N: How does this program address the different needs on a business level, say, of a cardiologist as opposed to a general practitioner or maybe an oral-surgeon?

C: Right. We’re trying to be pretty broad. We’re not training. A lot of the physicians who are on the program are already in leadership positions or want to move into leadership positions that really cover a wide range of different medical specialist. We don’t try to have separate projects that are just relevant to cardiologist person or want to be surgeon person, the primary care physicians. We take a very big picture approach on. And this starts for the very first term in the program, they take accounting very much but very much tailored to health care. But the other class they take is a unique class. It’s called health care revenue and delivery models, which really looks at the big picture of kind of how all these components of health care put together. One of the real challenges, I think for the health care system in the United States is this sort of fragmentation where there are all these different pieces that don’t necessarily coordinate with each other. We try to take a sort of systems view of health care so that it’s relevant to all of them.

N: We were talking about the lack of business education during medical school. Is this program geared toward someone who’s wanting to get a business savvy right out of med school or right after their residency? Or is this something that is offered to seasoned physicians?

C: It’s more seasoned physicians. We require that all the physicians at a minimum have completed their residency program. Most of them are quite a few years out of their residency program. The average age of the physicians of the program is probably below 40s, that could give you some idea. So an average, they’ve been in practice for 10 or 20 years. There’s a range, we’ve had some physicians, we’ve had 1 or 2 who are still in fellowship programs all the way to some who are in their middle age 60s. But kind of a hardest distribution I would say, would be sort of mid 40s.

N: How does this program addressed certain things like, things that will affect a physician’s time, time is money, things like meaningful use of the computer or another merit based insurance payments? That sort of things that’s coming into more into plate now during this health care transition that we’ve been in for that last 6 years.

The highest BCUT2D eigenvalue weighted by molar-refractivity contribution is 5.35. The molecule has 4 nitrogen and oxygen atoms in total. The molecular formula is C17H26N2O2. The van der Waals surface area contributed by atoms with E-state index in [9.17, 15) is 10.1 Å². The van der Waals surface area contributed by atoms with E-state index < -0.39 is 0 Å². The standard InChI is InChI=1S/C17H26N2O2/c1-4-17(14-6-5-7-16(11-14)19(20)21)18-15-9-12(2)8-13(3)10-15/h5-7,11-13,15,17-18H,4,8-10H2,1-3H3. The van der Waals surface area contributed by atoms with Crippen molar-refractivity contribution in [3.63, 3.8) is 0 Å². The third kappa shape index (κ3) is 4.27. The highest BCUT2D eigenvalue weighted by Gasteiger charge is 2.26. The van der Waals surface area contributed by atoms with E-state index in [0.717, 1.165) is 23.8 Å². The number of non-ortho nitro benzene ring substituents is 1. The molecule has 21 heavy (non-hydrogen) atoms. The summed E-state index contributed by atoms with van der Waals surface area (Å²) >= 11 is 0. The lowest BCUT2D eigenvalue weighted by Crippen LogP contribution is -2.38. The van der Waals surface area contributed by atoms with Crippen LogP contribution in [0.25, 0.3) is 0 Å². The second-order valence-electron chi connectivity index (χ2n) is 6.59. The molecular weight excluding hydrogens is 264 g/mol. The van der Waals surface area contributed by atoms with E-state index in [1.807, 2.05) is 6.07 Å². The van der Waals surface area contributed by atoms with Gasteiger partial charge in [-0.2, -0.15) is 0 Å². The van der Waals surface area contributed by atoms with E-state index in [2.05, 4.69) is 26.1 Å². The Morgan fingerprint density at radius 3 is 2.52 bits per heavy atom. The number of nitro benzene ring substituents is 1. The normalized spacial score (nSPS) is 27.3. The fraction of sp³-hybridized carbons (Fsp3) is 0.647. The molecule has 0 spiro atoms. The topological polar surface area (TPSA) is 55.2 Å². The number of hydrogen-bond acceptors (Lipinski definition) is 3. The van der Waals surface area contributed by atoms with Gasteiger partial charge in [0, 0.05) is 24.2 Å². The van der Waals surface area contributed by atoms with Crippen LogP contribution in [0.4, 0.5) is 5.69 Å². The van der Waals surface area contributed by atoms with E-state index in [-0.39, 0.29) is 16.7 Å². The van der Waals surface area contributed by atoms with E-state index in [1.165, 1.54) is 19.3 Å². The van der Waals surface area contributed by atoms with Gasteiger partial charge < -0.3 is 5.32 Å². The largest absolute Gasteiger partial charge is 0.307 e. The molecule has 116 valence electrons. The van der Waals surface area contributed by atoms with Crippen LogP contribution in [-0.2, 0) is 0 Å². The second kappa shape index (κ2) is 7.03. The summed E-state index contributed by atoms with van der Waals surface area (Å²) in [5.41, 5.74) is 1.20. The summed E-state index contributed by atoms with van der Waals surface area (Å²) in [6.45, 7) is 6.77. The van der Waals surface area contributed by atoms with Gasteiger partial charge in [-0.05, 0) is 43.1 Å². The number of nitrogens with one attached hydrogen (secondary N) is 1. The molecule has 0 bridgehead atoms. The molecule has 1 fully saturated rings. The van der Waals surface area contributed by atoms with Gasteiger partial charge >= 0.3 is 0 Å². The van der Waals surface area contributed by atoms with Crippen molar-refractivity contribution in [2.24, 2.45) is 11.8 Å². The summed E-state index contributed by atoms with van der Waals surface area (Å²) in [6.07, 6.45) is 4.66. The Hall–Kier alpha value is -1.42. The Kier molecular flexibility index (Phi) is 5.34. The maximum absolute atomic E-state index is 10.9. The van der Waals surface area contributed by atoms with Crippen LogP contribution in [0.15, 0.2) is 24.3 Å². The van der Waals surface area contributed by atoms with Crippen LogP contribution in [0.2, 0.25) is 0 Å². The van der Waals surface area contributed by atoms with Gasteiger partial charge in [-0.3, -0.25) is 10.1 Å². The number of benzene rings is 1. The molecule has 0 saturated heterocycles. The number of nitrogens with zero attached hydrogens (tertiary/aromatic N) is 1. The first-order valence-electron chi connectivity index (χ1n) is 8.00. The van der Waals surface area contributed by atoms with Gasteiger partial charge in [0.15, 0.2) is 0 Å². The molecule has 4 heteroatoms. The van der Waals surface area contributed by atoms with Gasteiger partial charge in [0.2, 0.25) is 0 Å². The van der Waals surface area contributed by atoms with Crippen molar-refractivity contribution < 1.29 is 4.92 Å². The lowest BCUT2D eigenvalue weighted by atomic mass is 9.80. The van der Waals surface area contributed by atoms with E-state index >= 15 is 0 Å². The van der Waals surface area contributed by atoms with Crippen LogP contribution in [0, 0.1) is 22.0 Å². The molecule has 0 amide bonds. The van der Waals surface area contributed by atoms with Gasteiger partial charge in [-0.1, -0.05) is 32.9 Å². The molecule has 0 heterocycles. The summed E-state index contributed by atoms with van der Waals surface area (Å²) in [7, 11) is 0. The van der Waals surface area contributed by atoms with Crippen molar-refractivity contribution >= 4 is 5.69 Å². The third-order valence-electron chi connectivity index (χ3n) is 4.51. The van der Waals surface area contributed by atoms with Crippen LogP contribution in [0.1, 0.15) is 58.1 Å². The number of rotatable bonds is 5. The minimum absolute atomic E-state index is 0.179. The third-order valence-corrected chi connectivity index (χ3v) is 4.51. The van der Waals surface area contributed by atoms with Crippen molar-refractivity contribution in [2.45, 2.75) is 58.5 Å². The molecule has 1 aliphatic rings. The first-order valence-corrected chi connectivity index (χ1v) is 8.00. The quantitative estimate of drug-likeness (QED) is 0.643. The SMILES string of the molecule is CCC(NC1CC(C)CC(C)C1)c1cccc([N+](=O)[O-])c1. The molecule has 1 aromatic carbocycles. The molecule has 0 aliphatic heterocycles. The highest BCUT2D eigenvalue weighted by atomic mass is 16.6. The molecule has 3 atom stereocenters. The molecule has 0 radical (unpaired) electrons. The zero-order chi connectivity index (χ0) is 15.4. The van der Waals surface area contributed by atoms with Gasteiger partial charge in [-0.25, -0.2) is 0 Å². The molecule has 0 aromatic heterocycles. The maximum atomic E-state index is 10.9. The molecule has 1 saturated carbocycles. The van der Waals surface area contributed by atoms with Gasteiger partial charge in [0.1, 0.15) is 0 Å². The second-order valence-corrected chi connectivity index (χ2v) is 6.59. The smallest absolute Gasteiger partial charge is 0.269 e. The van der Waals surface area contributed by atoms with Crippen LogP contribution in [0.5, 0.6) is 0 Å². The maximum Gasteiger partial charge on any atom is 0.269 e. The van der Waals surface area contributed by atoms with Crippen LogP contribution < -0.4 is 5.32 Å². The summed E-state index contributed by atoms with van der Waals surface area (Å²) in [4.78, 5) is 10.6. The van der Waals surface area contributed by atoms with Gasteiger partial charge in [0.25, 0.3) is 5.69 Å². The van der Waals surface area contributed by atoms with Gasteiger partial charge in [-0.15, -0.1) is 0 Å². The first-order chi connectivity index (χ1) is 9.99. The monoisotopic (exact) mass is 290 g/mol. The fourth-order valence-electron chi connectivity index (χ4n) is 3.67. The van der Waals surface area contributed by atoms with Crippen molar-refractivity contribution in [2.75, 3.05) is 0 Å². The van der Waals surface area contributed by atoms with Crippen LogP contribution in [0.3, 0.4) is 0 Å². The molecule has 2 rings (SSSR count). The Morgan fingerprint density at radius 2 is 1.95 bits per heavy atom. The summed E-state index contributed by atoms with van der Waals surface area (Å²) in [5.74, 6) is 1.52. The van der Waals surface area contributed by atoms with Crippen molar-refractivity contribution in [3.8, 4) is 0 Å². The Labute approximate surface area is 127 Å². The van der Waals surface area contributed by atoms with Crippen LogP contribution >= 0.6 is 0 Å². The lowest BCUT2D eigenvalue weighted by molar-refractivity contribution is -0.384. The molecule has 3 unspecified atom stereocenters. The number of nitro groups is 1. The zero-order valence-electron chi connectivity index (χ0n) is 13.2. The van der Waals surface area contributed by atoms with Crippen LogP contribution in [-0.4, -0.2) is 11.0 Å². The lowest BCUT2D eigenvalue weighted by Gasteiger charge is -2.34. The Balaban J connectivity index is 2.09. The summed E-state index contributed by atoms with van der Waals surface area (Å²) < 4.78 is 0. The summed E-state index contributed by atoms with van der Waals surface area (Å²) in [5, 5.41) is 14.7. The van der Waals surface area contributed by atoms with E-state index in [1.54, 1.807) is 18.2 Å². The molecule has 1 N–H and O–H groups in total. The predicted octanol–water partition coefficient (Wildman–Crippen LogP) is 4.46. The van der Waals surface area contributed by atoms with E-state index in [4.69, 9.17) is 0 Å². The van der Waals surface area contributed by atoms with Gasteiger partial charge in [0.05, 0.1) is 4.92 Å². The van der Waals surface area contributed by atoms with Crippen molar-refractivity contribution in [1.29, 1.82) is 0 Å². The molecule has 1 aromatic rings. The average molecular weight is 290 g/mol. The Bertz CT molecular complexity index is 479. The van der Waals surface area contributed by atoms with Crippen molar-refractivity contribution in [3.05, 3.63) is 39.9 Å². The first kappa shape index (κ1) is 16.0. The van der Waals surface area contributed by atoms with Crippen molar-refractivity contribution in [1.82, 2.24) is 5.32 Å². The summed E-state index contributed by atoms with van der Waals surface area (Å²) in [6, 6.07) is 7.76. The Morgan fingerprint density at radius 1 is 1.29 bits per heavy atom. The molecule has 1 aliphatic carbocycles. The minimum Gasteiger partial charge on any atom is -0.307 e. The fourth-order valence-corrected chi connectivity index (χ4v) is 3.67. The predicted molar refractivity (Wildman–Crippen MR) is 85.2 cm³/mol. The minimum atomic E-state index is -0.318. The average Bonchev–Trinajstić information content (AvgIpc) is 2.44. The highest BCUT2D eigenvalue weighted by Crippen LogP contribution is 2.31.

C: Well, there are number parts of the curriculum that addressed that. One of the sequence of course is probably most relevant that would be operations management. What we look at others both of a sort of core operations management class. What we look at issues of kind of efficiency of delivery, improving quality while also making operations more efficient. There also are some physicians that go beyond that and they take a sequence of courses and process improvement, what we call a Six Sigma and so that they learn how to make processes within their practice more efficient which is both beneficial to physicians into their practice but also beneficial to patients. As one of the problems with the healthcare system is patient wait time. Waiting to get in to get an appointment and waiting in the office even after you have an appointment. That’s a very important subset of the curriculum.

N: Where can our listeners go and get more information about this program? The second part of this question is as this is at Indiana University, do you see a branching out all over the state of Indiana and the university system?

C: Well it’s offered by the Kelley School of Business at Indiana University which I’m a faculty member. It’s the audience of physicians come from all over the country. We have physicians from California, from New York, from Florida and so forth. It’s truly a national program. I think currently they’re probably about 20 states represented in the program, since they just have to be there 1 weekend a month and then the rest is online. For more information probably, the best thing would be, if you just Google Kelley Physician MBA we have a great website that provides a lot of information, detailed information about the program.

N: Great. Thank you for coming in today, Professor.

C: Thank you. I really enjoyed it.

N: You’ve been listening to Health Professional Radio. I’m your host Neal Howard on this Health Supplier segment. Talking with Professor Anthony Cox, he’s a professor of Marketing and Kelly Venture Fellow at Indiana University Kelley School of Business in Indianapolis, Indiana. He serves as the Faculty Chair for the Kelley School of Business Medicine Physician in MBA program, which is exactly what we’ve been in studio talking about this afternoon. Transcripts and audio of this program are available at healthprofessionalradio.com.au and also at hpr.fm. You can subscribe to this podcast on iTunes, listen in and download at SoundCloud.